On April 29, China successfully launched a crew module for a space station that it says will be completed by the end of 2022. But the first stage of the rocket that sent that module into orbit is falling to Earth uncontrollably.
The module, Tianhe, which means “Harmony of the Heavens,” launched on a Long March 5B Y2, China’s largest rocket, on April 29. While most rockets launch in two stages, the first stage usually re-enters in a known location, or some remain in orbit eventually burning up upon re-entry (only the SpaceX Falcon first stage rockets return to Earth in a controlled landing).
However, because the Long March 5B is so large, some space experts predict some of its components may reach Earth.
“The odds are this thing will break up over the ocean,” said Jonathan McDowell, an astronomer at Harvard University’s Astrophysics Center. “But there’s a chance that it will hit a populated area. And then we could be looking at some property damage, hopefully no casualties.”
This is not exactly unprecedented for China.
“This is the second launch of this type of rocket, the Long March 5B,” McDowell said. “The first one was a year ago, and it re-entered as well and caused some damage to villages in the Ivory Coast. It strew pieces of metal ever about 100 miles worth of land.”
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Though not be unprecedented, it is considered bad practice for countries and commercial enterprises to allow things to fall into Earth orbit uncontrollably.
“It’s just considered bad practice to throw large pieces of metal from the sky,” said McDowell.
Early on in the space age, in the 1970s, even NASA would allow things to fall from orbit, since the odds were against it reaching an inhabited place on Earth. After all, the planet is more than 70 per cent water.
However, that all changed after the de-orbit of the 77-tonne U.S. space station Skylab in 1979. Some pieces, both large and small, ended up reaching the ground — the most famous being part of an oxygen tank that fell to the ground in Australia’s outback.
“It’s the only thing over 10 tonnes that’s been deliberately designed to re-enter uncontrolled, since the late ’80s,” said McDowell. “China’s really going against what I think are established norms, at least for a space activity. And it’s not clear why they made this design decision.”
Tianhe weighs 22 tonnes. The rocket is 32 metres long and five metres in diameter. And while it’s mostly an empty tank, it does have large rocket engines on one end. In there, there are long, thin metal rods that were part of the fuel delivery system. It’s these rods — because of their shape — that could withstand burning up on re-entry. That’s what made it to the ground in the Ivory Coast with the other Long March 5B in 2020.
When and where
At the time of writing, The Aerospace Corporation, an independent, non-profit research organization in California, predicted re-entry time for the spent rocket — which has been designated CZ-5B/2021-035B — is May 9 at 12:37 ET, with an error of margin on either side of roughly 28 hours.
The European Union Space Surveillance and Tracking also said that they are tracking the debris and will update its orbit in the coming days.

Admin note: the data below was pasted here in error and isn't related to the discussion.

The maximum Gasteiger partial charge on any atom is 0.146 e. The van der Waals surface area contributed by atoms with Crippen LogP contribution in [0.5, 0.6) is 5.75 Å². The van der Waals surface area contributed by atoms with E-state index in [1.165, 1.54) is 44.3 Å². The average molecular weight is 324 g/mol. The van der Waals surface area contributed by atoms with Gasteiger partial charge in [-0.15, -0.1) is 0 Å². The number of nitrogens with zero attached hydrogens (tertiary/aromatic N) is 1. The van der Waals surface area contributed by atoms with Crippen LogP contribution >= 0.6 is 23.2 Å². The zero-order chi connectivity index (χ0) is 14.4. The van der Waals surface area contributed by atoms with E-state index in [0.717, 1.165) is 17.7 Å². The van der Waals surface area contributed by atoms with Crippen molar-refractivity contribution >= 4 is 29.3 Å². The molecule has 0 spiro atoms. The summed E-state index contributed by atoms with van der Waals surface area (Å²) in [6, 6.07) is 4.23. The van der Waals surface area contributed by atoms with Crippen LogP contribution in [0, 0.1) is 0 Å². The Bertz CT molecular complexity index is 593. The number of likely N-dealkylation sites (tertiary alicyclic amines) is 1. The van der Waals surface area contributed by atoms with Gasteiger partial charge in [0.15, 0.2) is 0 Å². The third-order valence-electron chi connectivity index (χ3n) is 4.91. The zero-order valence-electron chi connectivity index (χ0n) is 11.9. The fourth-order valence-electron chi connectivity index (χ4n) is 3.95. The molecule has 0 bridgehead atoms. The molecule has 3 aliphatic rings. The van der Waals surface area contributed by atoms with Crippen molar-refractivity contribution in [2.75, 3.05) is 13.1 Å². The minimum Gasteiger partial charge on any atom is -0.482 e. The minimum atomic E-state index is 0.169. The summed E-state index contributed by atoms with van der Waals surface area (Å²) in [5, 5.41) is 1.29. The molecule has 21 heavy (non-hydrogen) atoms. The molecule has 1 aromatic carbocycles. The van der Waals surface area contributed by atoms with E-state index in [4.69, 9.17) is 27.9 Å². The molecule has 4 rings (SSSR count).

🇪🇺<a href=”https://twitter.com/hashtag/EUSST?src=hash&ref_src=twsrc%5Etfw”>#EUSST</a> is monitoring the re-entry of large space object CZ-5B R/B (2021-035B), the core stage of the rocket that launched the <a href=”https://twitter.com/hashtag/Tianhe?src=hash&ref_src=twsrc%5Etfw”>#Tianhe</a> space station. Our sensor network is observing the object in order to narrow down the re-entry window expected in the coming days.
Because it is uncontrolled, the exact timing and location for re-entry remain largely unknown.
There is, however, good news for Canadians: The rocket’s orbit is below 41 degrees north latitude, so that means we won’t be in harm’s way should anything manage to make it to land. (Most of Canada is above 49 degrees north latitude, with the country’s southernmost point being 42 degrees.)
Typically, most debris re-entering Earth’s atmosphere burns up. But if it’s big enough, it’s likely that some may reach the ground or ocean.
Some people may remember that a rocket stage from a SpaceX launch burned up as it re-entered Earth’s atmosphere last month. It was seen across Vancouver and Washington state. Some debris managed to make it to land, and that was just a three-tonne rocket stage.
“This is a much larger stage, so the probability of debris reaching the surface of the Earth is much higher,” McDowell said.
Still, the odds of anyone being hurt by space debris are extremely low. In all of space launch history, there has never been a death from such an incident.
“I would say, you know, don’t worry about it: This is not something for you for an individual to worry about, because the chances of you getting hit by some something falling out the sky somewhere on Earth [are] pretty slim,” McDowell said.
“But it should be a concern for space agencies and space lawyers and so forth about how we go forward. Avoiding casualties from from space debris or property damage from space debris, how we handle this, how we recommend that the larger objects really not be allowed to re enter in this way.”